Weekly Wire
Austin Chronicle Eye of the Tiger

By Belinda Acosta

JUNE 12, 2000:  Let me tell you why TV and summers don't mix for me. I'm a Midwesterner. Midwesterners are calibrated for seven (or more) months of cold weather, nose-to-the-grindstone, followed by that joyful return of three precious months of outdoor play. Of my happy childhood memories, my favorite is lying in a remote park in Lincoln, Nebraska, pillars of emerald cottonwood trees waving like sultry hula girls, while I lay on the grass watching them, my thoughts sailing by like those lustrous Nebraska clouds across a dazzling blue sky. There wasn't a TV in sight.

Back in the day, prime-time television was mostly reruns, and I simply had no interest in watching a heat-radiating box in an unairconditioned house when I could slurp popsicles on the stoop.

My problem is, I never outgrew summer vacation. I want my summer vacation!

Television isn't completely absent from my memories of youthful summers. Unfortunately, it's tied to memories of a difficult puberty. Menstruation arrived as a screaming wench throwing a tantrum between my pelvis, so I was sometimes house-bound in the summer, munching those useless Midols and weepily watching daytime TV in a daze. Pain was a hallucinogen, and what was on TV transformed into a miasmic funhouse I hovered in and out of. Big Bird was a showgirl. Phil Donahue was Yoda in a suit. Eileen Fulton (of As the World Turns) was the Queen of Hearts. The then-pudgy Oprah Winfrey was an ebullient Dolly Levi. Barnabus Collins was a vampire. Oh wait ... he was a vampire (in Dark Shadows).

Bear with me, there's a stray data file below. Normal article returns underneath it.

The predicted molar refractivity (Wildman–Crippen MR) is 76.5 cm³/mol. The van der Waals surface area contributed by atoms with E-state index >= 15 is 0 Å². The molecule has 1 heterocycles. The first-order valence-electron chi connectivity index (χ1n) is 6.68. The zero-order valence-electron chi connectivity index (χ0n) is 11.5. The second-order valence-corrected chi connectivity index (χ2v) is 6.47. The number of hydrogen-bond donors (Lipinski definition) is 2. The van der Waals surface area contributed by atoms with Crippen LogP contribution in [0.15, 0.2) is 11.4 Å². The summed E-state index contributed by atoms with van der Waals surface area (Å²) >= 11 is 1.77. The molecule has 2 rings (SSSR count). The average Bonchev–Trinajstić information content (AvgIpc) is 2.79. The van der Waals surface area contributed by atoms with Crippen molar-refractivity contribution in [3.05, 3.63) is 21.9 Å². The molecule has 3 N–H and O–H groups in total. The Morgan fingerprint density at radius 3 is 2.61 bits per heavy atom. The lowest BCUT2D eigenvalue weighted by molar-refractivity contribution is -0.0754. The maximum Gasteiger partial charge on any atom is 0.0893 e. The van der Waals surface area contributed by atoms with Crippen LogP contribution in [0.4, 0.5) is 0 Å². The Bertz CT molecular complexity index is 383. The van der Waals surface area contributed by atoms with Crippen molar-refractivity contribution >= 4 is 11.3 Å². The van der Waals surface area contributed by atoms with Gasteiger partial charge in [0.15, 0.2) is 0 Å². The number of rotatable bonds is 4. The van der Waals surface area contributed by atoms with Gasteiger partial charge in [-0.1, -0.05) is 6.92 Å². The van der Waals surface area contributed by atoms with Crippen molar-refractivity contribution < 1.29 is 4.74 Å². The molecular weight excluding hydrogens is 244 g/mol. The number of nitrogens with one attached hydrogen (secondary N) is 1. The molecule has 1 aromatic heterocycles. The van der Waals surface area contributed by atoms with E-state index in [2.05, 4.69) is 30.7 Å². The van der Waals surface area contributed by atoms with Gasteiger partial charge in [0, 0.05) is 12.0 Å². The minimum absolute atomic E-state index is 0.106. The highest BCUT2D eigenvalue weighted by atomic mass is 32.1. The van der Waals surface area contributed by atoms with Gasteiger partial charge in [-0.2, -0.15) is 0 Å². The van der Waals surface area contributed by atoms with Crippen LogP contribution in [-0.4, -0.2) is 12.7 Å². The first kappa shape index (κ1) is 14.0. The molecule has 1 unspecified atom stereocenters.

Things have changed a bit since then. For one thing, an icy rum and Coke happily replaces those tongue-staining popsicles. On television, it's not all drab reruns, especially if you have cable television. But summer still brings me a sense of restlessness, a need to withdraw from the routinized world of work, work, work and ponder the direction of my life. Call it navel gazing, if you will. But with the season premiere of The Real World: New Orleans (6/13 on MTV) and the debut of the newest reality drama, Survivor on CBS, I've been thinking how navel gazing and voyeurism are linked. Do "reality" shows and confessional Web sites that make the personal public cater to a desire for introspection under the guise of voyeurism? Or is it the other way around?